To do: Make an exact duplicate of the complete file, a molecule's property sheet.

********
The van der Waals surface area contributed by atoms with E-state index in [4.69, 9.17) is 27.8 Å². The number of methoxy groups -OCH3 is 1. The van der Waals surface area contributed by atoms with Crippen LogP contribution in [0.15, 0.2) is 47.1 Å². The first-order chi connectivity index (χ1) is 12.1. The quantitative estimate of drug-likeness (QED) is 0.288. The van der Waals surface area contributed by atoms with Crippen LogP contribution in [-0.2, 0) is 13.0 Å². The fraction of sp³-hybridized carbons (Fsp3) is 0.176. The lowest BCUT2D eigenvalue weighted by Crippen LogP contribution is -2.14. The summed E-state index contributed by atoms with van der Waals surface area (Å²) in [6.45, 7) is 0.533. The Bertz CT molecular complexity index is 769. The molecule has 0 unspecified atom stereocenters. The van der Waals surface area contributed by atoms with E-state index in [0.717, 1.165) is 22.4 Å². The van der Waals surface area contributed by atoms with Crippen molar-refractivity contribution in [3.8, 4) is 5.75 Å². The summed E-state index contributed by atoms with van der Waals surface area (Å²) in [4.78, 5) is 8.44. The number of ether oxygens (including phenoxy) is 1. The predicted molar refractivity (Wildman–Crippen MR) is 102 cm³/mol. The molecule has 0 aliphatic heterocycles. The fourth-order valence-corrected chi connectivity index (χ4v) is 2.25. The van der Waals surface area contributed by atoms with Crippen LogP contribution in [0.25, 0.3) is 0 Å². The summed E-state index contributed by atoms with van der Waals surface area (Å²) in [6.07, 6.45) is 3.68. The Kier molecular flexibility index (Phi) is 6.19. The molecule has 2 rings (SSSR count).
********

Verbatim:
The van der Waals surface area contributed by atoms with E-state index in [4.69, 9.17) is 27.8 Å². The number of methoxy groups -OCH3 is 1. The van der Waals surface area contributed by atoms with Crippen LogP contribution in [0.15, 0.2) is 47.1 Å². The first-order chi connectivity index (χ1) is 12.1. The quantitative estimate of drug-likeness (QED) is 0.288. The van der Waals surface area contributed by atoms with Crippen LogP contribution in [-0.2, 0) is 13.0 Å². The fraction of sp³-hybridized carbons (Fsp3) is 0.176. The lowest BCUT2D eigenvalue weighted by Crippen LogP contribution is -2.14. The summed E-state index contributed by atoms with van der Waals surface area (Å²) in [6.45, 7) is 0.533. The Bertz CT molecular complexity index is 769. The molecule has 0 unspecified atom stereocenters. The van der Waals surface area contributed by atoms with E-state index in [0.717, 1.165) is 22.4 Å². The van der Waals surface area contributed by atoms with Crippen molar-refractivity contribution in [3.8, 4) is 5.75 Å². The summed E-state index contributed by atoms with van der Waals surface area (Å²) in [4.78, 5) is 8.44. The number of ether oxygens (including phenoxy) is 1. The predicted molar refractivity (Wildman–Crippen MR) is 102 cm³/mol. The molecule has 0 aliphatic heterocycles. The fourth-order valence-corrected chi connectivity index (χ4v) is 2.25. The van der Waals surface area contributed by atoms with Crippen LogP contribution in [0.25, 0.3) is 0 Å². The summed E-state index contributed by atoms with van der Waals surface area (Å²) in [6.07, 6.45) is 3.68. The Kier molecular flexibility index (Phi) is 6.19. The molecule has 2 rings (SSSR count).